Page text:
Residents say aggressive bees in Brentwood neighborhood - News, Weather & Sports

Residents say aggressive bees in Brentwood neighborhood


Neighbors in one Brentwood community said aggressive bees have moved into the area.

Chuck Sanders takes pride in his yard, but lately he's been a bit gun shy about mowing the lawn after being stung by what he initially thought were yellow jackets.

"It's a very painful sting and there was a lot of swelling," Sanders said. "But when I actually looked at the bees carefully, they're not yellow jackets.

"These bees ... fit all the characteristics of Africanized bees," Sanders added. "They're very aggressive."

Sanders lives just off Edmondson Pike in Brentwood. In 12 years, he has never had a problem with bees, until this summer.

"The first time I got stung, I got stung on both ankles three times, and they stung through my socks," Sanders said.

Sanders said he's been stung seven times this summer, usually every time he mows his lawn.

Beekeeper Chris Robbins, who runs Tennessee State University's farm in Cheatham County, said it is highly unlikely these were Africanized bees. While they look and act very much like regular honey bees, they are mostly found in Central and South America, as well as the southeastern part of the United State.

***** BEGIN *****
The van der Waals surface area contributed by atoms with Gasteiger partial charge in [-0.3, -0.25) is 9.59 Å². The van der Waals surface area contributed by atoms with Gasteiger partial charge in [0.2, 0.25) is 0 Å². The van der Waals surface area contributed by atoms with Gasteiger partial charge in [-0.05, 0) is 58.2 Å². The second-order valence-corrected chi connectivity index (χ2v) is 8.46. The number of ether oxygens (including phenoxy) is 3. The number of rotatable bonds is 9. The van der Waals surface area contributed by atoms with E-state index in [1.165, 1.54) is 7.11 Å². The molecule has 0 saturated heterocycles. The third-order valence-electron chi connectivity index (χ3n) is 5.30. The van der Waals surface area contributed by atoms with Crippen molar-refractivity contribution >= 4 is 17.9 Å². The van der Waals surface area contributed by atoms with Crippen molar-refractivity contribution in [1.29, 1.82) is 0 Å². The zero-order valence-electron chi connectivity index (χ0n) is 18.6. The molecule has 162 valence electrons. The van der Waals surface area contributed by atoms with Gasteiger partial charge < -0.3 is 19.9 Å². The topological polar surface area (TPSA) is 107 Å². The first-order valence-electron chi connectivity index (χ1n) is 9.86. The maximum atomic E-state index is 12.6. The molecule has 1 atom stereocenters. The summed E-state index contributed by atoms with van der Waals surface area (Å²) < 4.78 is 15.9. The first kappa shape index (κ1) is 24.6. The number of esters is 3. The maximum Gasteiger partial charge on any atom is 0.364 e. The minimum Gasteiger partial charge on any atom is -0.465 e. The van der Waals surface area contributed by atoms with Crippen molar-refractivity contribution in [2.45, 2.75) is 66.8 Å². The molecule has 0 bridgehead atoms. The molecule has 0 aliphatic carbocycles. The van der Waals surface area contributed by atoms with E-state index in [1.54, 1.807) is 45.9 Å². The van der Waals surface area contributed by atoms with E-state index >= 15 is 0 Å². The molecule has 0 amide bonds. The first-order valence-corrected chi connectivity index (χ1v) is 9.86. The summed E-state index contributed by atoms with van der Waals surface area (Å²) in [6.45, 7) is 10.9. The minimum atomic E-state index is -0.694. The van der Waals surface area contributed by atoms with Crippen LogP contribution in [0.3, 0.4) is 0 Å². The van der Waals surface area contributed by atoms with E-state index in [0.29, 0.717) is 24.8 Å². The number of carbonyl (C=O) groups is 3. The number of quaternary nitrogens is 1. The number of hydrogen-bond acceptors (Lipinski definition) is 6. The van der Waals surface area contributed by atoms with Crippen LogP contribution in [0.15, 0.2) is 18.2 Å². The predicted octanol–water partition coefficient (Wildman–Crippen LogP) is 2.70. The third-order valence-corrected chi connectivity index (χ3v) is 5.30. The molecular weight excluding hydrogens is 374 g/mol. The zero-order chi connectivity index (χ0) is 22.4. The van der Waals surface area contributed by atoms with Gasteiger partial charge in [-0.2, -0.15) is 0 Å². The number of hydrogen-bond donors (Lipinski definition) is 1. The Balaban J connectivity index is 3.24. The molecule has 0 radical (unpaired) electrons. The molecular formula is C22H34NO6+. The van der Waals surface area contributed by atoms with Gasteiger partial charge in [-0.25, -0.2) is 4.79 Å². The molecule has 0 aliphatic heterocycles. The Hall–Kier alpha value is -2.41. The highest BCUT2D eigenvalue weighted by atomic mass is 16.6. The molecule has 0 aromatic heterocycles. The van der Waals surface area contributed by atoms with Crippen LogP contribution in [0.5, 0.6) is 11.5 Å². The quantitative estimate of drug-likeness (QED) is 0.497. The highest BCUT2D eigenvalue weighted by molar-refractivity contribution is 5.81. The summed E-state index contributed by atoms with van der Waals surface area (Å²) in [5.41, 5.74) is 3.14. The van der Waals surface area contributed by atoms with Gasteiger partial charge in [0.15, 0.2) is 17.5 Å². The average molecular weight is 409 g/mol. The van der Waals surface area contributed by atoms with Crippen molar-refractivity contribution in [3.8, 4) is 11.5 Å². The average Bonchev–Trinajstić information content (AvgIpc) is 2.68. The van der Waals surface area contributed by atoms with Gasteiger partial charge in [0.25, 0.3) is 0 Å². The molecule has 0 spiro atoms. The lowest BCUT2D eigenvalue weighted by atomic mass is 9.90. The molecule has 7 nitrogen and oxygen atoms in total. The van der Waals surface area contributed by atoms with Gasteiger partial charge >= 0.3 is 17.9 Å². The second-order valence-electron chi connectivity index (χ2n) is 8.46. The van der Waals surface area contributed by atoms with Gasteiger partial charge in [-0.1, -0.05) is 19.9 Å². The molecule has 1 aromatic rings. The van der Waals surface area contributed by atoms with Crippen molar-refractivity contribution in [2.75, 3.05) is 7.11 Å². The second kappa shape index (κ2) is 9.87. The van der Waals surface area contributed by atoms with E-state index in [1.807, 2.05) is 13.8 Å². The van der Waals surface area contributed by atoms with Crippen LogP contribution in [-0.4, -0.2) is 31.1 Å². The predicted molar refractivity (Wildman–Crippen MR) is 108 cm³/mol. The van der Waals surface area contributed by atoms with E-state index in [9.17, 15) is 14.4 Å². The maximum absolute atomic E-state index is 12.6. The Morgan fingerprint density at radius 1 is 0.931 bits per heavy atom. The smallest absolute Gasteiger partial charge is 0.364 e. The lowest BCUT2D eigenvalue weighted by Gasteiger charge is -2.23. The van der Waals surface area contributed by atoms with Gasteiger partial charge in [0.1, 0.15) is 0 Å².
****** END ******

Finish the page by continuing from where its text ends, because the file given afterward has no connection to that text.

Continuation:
"The last documented instance in Tennessee was in 2012, we had a hive in southeastern Tennessee that was 17 percent Africanized," Robbins said.

While he admits without seeing the bees he can't be sure those weren't the so-called "killer bees," Robbins added people often mistake regular honey bees for their close cousins.

"Even though Africanized bees do colonize in the ground, I would say more likely it may have been a nest of yellow jackets," Robbins said.

Either way, Sanders said he is warning his neighbors.

"People should just be very careful with pets, small kids or people with bee allergies," Sanders said. "These are really aggressive bees. They're all over the place in our yard."

Robbins said anyone who encounters bees they think might be Africanized should call their local agriculture office and have an entomologist look into it.

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